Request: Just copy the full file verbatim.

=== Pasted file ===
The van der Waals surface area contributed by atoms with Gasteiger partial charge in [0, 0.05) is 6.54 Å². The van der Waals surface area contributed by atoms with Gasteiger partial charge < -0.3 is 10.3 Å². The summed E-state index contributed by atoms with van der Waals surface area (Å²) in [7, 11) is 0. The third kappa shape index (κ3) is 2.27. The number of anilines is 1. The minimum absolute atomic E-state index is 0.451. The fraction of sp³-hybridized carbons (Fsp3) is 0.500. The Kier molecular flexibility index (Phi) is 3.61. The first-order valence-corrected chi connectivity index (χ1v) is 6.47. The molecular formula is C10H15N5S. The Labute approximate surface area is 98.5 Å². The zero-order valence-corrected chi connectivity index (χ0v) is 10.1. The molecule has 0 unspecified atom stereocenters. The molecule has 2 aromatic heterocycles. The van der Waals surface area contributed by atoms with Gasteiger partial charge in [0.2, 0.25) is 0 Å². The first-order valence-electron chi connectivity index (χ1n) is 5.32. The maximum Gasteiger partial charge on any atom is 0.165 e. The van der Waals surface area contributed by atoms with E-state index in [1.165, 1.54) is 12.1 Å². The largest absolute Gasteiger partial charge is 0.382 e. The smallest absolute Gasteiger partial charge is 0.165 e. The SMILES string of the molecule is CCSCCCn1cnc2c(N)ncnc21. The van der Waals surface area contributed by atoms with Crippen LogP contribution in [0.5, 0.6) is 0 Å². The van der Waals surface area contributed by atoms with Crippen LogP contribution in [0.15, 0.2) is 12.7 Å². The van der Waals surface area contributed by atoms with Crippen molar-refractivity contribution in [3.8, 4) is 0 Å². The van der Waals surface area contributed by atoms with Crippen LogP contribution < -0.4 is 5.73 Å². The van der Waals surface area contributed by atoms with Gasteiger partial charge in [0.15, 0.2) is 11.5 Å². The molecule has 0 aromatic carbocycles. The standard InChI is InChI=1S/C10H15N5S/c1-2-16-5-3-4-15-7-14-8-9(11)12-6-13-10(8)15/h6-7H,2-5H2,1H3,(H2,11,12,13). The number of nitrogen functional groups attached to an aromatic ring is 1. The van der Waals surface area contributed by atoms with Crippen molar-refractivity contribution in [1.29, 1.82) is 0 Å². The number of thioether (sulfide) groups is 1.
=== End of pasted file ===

The van der Waals surface area contributed by atoms with Gasteiger partial charge in [0, 0.05) is 6.54 Å². The van der Waals surface area contributed by atoms with Gasteiger partial charge < -0.3 is 10.3 Å². The summed E-state index contributed by atoms with van der Waals surface area (Å²) in [7, 11) is 0. The third kappa shape index (κ3) is 2.27. The number of anilines is 1. The minimum absolute atomic E-state index is 0.451. The fraction of sp³-hybridized carbons (Fsp3) is 0.500. The Kier molecular flexibility index (Phi) is 3.61. The first-order valence-corrected chi connectivity index (χ1v) is 6.47. The molecular formula is C10H15N5S. The Labute approximate surface area is 98.5 Å². The zero-order valence-corrected chi connectivity index (χ0v) is 10.1. The molecule has 0 unspecified atom stereocenters. The molecule has 2 aromatic heterocycles. The van der Waals surface area contributed by atoms with Gasteiger partial charge in [0.2, 0.25) is 0 Å². The first-order valence-electron chi connectivity index (χ1n) is 5.32. The maximum Gasteiger partial charge on any atom is 0.165 e. The van der Waals surface area contributed by atoms with E-state index in [1.165, 1.54) is 12.1 Å². The largest absolute Gasteiger partial charge is 0.382 e. The smallest absolute Gasteiger partial charge is 0.165 e. The SMILES string of the molecule is CCSCCCn1cnc2c(N)ncnc21. The van der Waals surface area contributed by atoms with Crippen LogP contribution in [0.5, 0.6) is 0 Å². The van der Waals surface area contributed by atoms with Crippen LogP contribution in [0.15, 0.2) is 12.7 Å². The van der Waals surface area contributed by atoms with Crippen molar-refractivity contribution in [3.8, 4) is 0 Å². The van der Waals surface area contributed by atoms with Crippen LogP contribution < -0.4 is 5.73 Å². The van der Waals surface area contributed by atoms with Gasteiger partial charge in [0.15, 0.2) is 11.5 Å². The molecule has 0 aromatic carbocycles. The standard InChI is InChI=1S/C10H15N5S/c1-2-16-5-3-4-15-7-14-8-9(11)12-6-13-10(8)15/h6-7H,2-5H2,1H3,(H2,11,12,13). The number of nitrogen functional groups attached to an aromatic ring is 1. The van der Waals surface area contributed by atoms with Crippen molar-refractivity contribution in [1.29, 1.82) is 0 Å². The number of thioether (sulfide) groups is 1.